A new and long food chain. Thus, the krill fishery in Antarctica driven by aquaculture can be a threat to the ecosystem
A mountain of krill flour, divided into bags about one meter high each, in piles and piles that almost touch the ceiling of an immense warehouse. We are near the port of Montevideoin Uruguay, inside the main logistics center of Aker Biomarine, a Norwegian company that manages 65 percent of the global production of krill Antarctic.
Loads of flour made with Antarctic krill (Superb euphausia), a kind of shrimp a few centimeters long, they reach this warehouse after being worked on board ships that they fish with trawl nets in the deep ocean around Antarctica. From this same warehouse, shipments leave every day that reach all over the world.
“We have three fishing vessels operating in Antarctica ”, says Gian Franco Guerrieri, sales manager of Aker Biomarine for South America. “And a shipping ship, the Antarctic Provider. You reach the port of Montevideo about every 45-60 days ».
Almost all sacks of krill flour in Aker Biomarine’s warehouse are destined foraquaculture feed industry, while a small part is used to produce pet food. Another small part of the production does not go through here, but goes directly to a center in Houston where the company makes supplement pills Omega 3 for human consumption.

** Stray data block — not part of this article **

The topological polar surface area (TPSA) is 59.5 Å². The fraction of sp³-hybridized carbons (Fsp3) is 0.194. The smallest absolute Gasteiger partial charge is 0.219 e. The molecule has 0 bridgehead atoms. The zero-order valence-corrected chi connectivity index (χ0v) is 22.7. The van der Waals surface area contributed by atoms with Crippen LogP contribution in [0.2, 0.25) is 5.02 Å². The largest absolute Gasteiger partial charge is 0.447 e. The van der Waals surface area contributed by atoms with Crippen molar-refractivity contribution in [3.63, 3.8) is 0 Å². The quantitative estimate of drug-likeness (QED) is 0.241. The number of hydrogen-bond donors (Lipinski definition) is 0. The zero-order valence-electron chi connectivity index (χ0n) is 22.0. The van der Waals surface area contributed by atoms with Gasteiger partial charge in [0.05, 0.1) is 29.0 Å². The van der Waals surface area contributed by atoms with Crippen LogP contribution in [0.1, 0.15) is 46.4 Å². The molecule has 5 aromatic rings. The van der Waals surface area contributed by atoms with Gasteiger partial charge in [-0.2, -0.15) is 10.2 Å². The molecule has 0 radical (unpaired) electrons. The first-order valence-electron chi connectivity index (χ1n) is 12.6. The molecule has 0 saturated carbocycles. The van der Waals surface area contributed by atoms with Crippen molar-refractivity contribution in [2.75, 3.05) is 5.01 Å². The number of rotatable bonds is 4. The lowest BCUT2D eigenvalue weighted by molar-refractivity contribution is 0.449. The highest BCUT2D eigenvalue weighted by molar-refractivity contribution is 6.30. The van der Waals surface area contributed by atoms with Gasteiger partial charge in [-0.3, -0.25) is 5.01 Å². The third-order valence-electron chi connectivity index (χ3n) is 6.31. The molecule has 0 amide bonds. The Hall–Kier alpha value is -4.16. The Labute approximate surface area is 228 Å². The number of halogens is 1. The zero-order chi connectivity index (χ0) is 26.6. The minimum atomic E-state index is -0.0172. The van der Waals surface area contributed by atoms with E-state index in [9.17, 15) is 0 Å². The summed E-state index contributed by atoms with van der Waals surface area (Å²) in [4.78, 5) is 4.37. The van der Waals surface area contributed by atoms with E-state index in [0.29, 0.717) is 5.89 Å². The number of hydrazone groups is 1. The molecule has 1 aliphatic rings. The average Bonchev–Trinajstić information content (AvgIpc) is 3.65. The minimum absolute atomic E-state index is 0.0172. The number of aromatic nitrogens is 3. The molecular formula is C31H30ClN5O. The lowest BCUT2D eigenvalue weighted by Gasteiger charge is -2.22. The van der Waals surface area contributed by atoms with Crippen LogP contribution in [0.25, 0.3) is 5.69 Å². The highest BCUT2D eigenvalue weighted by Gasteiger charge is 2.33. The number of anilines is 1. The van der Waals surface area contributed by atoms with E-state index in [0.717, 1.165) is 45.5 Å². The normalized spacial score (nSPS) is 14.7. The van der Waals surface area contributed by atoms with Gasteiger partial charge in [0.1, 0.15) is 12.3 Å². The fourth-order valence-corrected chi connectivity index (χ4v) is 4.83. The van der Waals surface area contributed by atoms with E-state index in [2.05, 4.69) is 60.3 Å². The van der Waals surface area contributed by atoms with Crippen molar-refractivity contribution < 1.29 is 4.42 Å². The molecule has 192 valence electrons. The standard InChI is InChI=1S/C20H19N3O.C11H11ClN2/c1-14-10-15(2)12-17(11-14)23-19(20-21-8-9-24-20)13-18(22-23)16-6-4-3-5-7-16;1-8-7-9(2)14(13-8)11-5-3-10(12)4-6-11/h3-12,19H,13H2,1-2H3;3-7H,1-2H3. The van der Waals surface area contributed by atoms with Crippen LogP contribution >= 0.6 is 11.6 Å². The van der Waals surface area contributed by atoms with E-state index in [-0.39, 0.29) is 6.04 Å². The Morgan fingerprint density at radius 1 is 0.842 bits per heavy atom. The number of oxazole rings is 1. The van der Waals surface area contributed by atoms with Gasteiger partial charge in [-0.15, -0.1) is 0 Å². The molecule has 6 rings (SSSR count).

“80 percent of what we fish and produce on board is destined to aquaculture and al pet food, but most of it is for aquaculture, ”says Ragnhild Dragøy, aquaculture expert for Aker Biomarine. “We sell all over the world and we sell everything we produce. We have markets in Norway, Chile, Asia, Australia, the United States ». Antarctic krill is considered to be the basis of the food system in the Southern Ocean: this organism feeds on phytoplankton and transfers the matter organic to species of predators such as whales, seals, fish, sea birds.